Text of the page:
I am standing in the rain outside the Pleasance Courtyard waiting for one man to wow me in The Only Way is Downton. The queue is long, the rain is heavy, and I am really hoping this show is going to live up to my expectations and its many glowing reviews. Have I mentioned that I really love Downton Abbey?
We enter. The theme music kicks in, the audience chatter falls into silence, and Mrs O’Brien and Thomas Barrow start talking. Except it’s not them. Instead, Luke Kempner is, with spooky accuracy, recreating the voices and mannerisms of Downton’s dodgiest servants – and that’s only the beginning. As the impersonations continue, I begin to wonder if I am getting sucked in by the avid audience, some well-chosen hand gestures and a smart script, so I close my eyes – and find myself opposite a condescending Maggie Smith.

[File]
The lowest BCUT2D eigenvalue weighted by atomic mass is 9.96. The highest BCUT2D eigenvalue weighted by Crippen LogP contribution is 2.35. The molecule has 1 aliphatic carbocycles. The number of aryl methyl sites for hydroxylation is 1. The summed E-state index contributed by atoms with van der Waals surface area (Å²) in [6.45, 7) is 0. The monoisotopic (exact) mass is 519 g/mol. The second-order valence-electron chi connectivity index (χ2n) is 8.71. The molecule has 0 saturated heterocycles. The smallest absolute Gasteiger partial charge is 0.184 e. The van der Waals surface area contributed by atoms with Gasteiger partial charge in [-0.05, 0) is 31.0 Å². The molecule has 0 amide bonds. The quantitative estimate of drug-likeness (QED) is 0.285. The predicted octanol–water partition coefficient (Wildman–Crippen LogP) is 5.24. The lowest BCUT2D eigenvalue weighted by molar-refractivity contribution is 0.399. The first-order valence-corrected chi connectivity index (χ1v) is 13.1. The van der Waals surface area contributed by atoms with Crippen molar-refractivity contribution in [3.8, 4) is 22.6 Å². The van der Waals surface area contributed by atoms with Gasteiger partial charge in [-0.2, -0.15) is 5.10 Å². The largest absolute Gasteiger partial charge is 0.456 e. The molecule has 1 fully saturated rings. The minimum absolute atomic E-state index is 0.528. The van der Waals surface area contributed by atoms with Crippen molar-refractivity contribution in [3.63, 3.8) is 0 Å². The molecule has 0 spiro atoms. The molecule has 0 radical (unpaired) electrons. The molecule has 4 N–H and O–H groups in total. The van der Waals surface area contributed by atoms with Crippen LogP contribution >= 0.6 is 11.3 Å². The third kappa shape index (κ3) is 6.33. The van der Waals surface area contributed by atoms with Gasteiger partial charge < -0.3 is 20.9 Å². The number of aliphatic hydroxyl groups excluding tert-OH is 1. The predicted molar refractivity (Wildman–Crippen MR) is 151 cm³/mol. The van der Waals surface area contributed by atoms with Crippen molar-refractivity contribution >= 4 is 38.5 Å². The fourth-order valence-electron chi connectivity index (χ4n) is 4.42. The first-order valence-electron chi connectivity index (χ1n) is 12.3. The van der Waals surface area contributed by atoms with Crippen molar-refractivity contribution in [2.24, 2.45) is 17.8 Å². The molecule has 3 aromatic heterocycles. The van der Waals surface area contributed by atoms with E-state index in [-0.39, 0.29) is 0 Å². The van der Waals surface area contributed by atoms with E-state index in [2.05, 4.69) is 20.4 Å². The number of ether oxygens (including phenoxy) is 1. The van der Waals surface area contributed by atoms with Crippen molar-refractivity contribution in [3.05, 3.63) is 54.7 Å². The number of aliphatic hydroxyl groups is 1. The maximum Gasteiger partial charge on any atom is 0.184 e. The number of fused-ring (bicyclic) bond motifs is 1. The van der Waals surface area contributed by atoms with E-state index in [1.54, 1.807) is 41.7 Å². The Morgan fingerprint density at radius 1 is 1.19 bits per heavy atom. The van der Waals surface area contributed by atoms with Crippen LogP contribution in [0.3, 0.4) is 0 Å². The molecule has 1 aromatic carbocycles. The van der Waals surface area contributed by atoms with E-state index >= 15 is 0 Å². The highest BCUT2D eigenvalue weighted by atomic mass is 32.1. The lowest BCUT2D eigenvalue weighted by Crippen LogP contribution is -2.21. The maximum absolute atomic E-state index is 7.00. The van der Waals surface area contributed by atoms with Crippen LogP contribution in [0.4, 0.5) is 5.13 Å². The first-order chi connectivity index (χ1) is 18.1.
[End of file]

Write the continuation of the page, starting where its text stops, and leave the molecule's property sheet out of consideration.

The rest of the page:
The speed at which Kempner switches between characters – even, at one point, whilst mid-song– is seriously impressive. And his exceptional impressions and witty one-liners have his audience in stitches throughout the hour long performance.
One pitfall with impressions is that they tend to rely on an audience to know the characters and understand specific references. But Kempner’s clever script ensures that it isn’t only fans who are entertained. Those who don’t know Downton Abbey will probably have heard the critiques of the show killing off its most interesting (and attractive) characters, and its repeated plot lines – topics and ironic quips that Kempner puts into the mouths of the lords, ladies and servants. Plus, in the bizarre plot that unravels to (as always) save Downton from ruin, his range of additional characters – from Andy Murray to Boris Becker to Dermot O’Leary – mean that there are jokes and caricatures for everyone to enjoy.
Huge applause greets the end of the show from an exhilarated audience. I still love Downton, but Luke Kempner’s one-man episode is undoubtedly the best one I’ve ever seen.The Only Way is Downton, Pleasance Courtyard, Aug 11-12, 14-19, 21-25